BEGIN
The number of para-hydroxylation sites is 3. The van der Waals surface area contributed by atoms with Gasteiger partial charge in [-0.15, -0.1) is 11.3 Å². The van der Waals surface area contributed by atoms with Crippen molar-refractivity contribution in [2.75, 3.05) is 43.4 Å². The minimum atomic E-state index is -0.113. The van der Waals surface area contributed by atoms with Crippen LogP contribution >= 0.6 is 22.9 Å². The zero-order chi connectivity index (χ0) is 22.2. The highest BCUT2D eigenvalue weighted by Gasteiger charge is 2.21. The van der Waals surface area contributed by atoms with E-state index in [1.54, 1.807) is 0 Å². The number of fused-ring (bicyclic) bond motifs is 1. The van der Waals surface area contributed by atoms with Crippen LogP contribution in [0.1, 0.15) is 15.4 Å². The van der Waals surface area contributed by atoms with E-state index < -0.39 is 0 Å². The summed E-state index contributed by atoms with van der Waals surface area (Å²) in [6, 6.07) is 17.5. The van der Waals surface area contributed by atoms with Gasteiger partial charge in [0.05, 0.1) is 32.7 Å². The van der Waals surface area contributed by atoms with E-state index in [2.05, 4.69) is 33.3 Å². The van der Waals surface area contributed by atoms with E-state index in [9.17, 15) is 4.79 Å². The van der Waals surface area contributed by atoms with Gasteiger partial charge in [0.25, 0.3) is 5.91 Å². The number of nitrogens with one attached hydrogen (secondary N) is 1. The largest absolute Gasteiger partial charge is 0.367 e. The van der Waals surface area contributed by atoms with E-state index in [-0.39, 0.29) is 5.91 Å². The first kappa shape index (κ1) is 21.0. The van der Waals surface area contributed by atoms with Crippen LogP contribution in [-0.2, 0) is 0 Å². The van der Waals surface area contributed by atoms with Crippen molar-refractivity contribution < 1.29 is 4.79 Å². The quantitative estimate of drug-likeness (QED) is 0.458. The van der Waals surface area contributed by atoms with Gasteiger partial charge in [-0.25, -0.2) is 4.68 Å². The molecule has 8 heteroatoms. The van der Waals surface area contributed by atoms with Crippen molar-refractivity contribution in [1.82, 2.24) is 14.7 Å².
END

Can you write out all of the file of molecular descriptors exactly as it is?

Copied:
The number of para-hydroxylation sites is 3. The van der Waals surface area contributed by atoms with Gasteiger partial charge in [-0.15, -0.1) is 11.3 Å². The van der Waals surface area contributed by atoms with Crippen molar-refractivity contribution in [2.75, 3.05) is 43.4 Å². The minimum atomic E-state index is -0.113. The van der Waals surface area contributed by atoms with Crippen LogP contribution >= 0.6 is 22.9 Å². The zero-order chi connectivity index (χ0) is 22.2. The highest BCUT2D eigenvalue weighted by Gasteiger charge is 2.21. The van der Waals surface area contributed by atoms with E-state index in [1.54, 1.807) is 0 Å². The number of fused-ring (bicyclic) bond motifs is 1. The van der Waals surface area contributed by atoms with Crippen LogP contribution in [0.1, 0.15) is 15.4 Å². The van der Waals surface area contributed by atoms with E-state index < -0.39 is 0 Å². The summed E-state index contributed by atoms with van der Waals surface area (Å²) in [6, 6.07) is 17.5. The van der Waals surface area contributed by atoms with Gasteiger partial charge in [0.05, 0.1) is 32.7 Å². The van der Waals surface area contributed by atoms with E-state index in [2.05, 4.69) is 33.3 Å². The van der Waals surface area contributed by atoms with E-state index in [9.17, 15) is 4.79 Å². The van der Waals surface area contributed by atoms with Gasteiger partial charge in [0.25, 0.3) is 5.91 Å². The number of nitrogens with one attached hydrogen (secondary N) is 1. The largest absolute Gasteiger partial charge is 0.367 e. The van der Waals surface area contributed by atoms with E-state index in [-0.39, 0.29) is 5.91 Å². The first kappa shape index (κ1) is 21.0. The van der Waals surface area contributed by atoms with Crippen LogP contribution in [-0.2, 0) is 0 Å². The van der Waals surface area contributed by atoms with Crippen molar-refractivity contribution < 1.29 is 4.79 Å². The quantitative estimate of drug-likeness (QED) is 0.458. The van der Waals surface area contributed by atoms with Gasteiger partial charge in [-0.25, -0.2) is 4.68 Å². The molecule has 8 heteroatoms. The van der Waals surface area contributed by atoms with Crippen molar-refractivity contribution in [1.82, 2.24) is 14.7 Å².